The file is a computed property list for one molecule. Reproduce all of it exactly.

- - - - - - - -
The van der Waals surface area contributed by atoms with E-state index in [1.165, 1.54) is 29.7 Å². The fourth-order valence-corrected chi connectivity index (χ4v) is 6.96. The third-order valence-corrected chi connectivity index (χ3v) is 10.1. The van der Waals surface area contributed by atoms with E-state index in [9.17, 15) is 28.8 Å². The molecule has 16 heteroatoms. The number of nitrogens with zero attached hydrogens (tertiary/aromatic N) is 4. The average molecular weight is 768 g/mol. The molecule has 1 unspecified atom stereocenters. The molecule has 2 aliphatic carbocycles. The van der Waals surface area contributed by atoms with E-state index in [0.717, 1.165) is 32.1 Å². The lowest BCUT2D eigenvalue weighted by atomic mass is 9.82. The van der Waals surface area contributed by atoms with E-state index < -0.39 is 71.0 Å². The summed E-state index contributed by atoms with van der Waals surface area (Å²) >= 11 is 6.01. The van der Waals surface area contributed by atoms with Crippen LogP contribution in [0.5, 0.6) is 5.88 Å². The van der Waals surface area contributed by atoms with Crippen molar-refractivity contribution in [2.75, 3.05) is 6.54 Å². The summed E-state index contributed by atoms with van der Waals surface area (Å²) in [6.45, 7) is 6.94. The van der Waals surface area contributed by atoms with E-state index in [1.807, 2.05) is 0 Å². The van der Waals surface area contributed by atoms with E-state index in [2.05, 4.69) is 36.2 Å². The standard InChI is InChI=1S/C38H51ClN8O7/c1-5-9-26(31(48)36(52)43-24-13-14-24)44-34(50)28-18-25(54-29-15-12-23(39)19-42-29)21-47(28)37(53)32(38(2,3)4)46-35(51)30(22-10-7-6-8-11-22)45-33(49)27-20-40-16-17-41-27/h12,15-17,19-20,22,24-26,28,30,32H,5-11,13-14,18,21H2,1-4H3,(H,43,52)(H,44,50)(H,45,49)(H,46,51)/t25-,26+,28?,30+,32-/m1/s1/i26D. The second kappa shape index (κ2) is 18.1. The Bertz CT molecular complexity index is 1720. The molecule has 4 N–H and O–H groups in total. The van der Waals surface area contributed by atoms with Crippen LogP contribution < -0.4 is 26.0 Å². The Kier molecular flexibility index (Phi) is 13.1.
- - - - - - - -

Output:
The van der Waals surface area contributed by atoms with E-state index in [1.165, 1.54) is 29.7 Å². The fourth-order valence-corrected chi connectivity index (χ4v) is 6.96. The third-order valence-corrected chi connectivity index (χ3v) is 10.1. The van der Waals surface area contributed by atoms with E-state index in [9.17, 15) is 28.8 Å². The molecule has 16 heteroatoms. The number of nitrogens with zero attached hydrogens (tertiary/aromatic N) is 4. The average molecular weight is 768 g/mol. The molecule has 1 unspecified atom stereocenters. The molecule has 2 aliphatic carbocycles. The van der Waals surface area contributed by atoms with E-state index in [0.717, 1.165) is 32.1 Å². The lowest BCUT2D eigenvalue weighted by atomic mass is 9.82. The van der Waals surface area contributed by atoms with E-state index < -0.39 is 71.0 Å². The summed E-state index contributed by atoms with van der Waals surface area (Å²) >= 11 is 6.01. The van der Waals surface area contributed by atoms with Crippen LogP contribution in [0.5, 0.6) is 5.88 Å². The van der Waals surface area contributed by atoms with Crippen molar-refractivity contribution in [2.75, 3.05) is 6.54 Å². The summed E-state index contributed by atoms with van der Waals surface area (Å²) in [6.45, 7) is 6.94. The van der Waals surface area contributed by atoms with E-state index in [1.807, 2.05) is 0 Å². The van der Waals surface area contributed by atoms with E-state index in [2.05, 4.69) is 36.2 Å². The standard InChI is InChI=1S/C38H51ClN8O7/c1-5-9-26(31(48)36(52)43-24-13-14-24)44-34(50)28-18-25(54-29-15-12-23(39)19-42-29)21-47(28)37(53)32(38(2,3)4)46-35(51)30(22-10-7-6-8-11-22)45-33(49)27-20-40-16-17-41-27/h12,15-17,19-20,22,24-26,28,30,32H,5-11,13-14,18,21H2,1-4H3,(H,43,52)(H,44,50)(H,45,49)(H,46,51)/t25-,26+,28?,30+,32-/m1/s1/i26D. The second kappa shape index (κ2) is 18.1. The Bertz CT molecular complexity index is 1720. The molecule has 4 N–H and O–H groups in total. The van der Waals surface area contributed by atoms with Crippen LogP contribution < -0.4 is 26.0 Å². The Kier molecular flexibility index (Phi) is 13.1.